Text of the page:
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Opening Pandora's Box? Nuclear-Powered Submarines and the. Spread of Nuclear Weapon

  • Atomic Reporters


Aurora Papers 8 was the first detailed study of the implications of a State exercising the provision in the Comprehensive Safeguards Agreement (INFCIRC/153/Corr.) for non-nuclear-weapon States in connection with the Treaty on the Non-Proliferation of Nuclear weapons (NPT). Paragraph 14 of INFCIRC/153/Corr., The Structure and Content of Agreements Between the Agency and States Required in Connection with the Treaty on the Non-Proliferation of Nuclear Weapons, provides for the “Non-Application of Safeguards to Nuclear Material to be used in Non-Peaceful Activities”, such as naval nuclear propulsion that is considered as a non-proscribed nuclear activity. This study assessed the 1987 Canadian Defence White Paper’s plan for Canada to acquire a fleet of 10-12 nuclear-powered (conventionally armed) attack submarines and the requirement to exempt their nuclear fuel and naval nuclear reactor from IAEA safeguards. The authors examined the negotiating history of the NPT in the context of the Treaty’s requirement for safeguards only on peaceful nuclear activities and not on all nuclear activities in a non-nuclear-weapon State party. The study then examined the meaning, possible interpretations and potential consequences of Canada invoking paragraph 14 of its NPT safeguards agreement (INFCIRC/164) to exempt its nuclear naval propulsion activities from IAEA safeguards. The Conclusion is that the acquisition of nuclear material free of IAEA safeguards, for use in non-proscribed (non-explosive) military activities, by any NPT-signatory State would inevitably result in the IAEA losing track of the material and consequently would diminish the Agency’s ability to verify a State’s compliance with its safeguards agreement and with the NPT. Thus, a Pandora's Box would be opened, immeasurably increasing the risk of diversion of fissionable material to weapon or unknown uses, weakening IAEA safeguards and diminishing the credibility of the Agency that could serve to undermine the global nuclear non-proliferation regime.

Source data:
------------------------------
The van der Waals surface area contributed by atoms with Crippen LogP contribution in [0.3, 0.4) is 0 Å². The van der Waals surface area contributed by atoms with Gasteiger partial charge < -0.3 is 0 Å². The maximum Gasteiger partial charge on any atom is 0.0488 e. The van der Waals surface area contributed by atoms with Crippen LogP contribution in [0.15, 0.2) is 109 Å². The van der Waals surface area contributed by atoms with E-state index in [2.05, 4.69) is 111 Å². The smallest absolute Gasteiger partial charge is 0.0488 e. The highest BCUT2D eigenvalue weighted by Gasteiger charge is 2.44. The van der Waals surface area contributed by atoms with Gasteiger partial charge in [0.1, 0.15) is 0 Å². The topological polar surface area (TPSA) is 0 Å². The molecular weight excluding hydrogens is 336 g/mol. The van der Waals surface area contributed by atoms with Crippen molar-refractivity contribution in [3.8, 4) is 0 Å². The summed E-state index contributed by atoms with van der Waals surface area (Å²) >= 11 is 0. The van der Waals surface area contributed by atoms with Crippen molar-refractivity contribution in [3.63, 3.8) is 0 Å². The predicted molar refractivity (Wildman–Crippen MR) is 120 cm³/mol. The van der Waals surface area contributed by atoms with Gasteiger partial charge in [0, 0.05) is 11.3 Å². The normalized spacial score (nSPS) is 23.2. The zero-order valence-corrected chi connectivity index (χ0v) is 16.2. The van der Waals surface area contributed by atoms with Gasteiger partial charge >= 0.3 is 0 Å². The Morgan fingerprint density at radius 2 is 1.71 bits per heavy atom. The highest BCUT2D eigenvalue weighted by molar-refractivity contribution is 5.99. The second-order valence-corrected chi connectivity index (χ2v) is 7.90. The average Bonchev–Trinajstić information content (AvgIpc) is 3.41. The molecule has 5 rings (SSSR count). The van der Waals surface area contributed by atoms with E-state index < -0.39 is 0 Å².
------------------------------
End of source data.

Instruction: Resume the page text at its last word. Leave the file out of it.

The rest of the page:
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... 6 The United Kingdom, moreover, feared that an NPT restriction on trade in NPRs would prevent the United States from providing it with technology and HEU fuel for its existing fleet of nuclear submarines. 7 Other countries without such specific needs were simply leery of giving the IAEA more power to inspect their national nuclear programs, particularly if such restrictions would only apply to non-nuclear weapon states. 8 Similarly, the weapon states themselves were not eager to create regulations covering so-called "nonexplosive military uses," which might require IAEA inspections of their naval fuel cycles. ...
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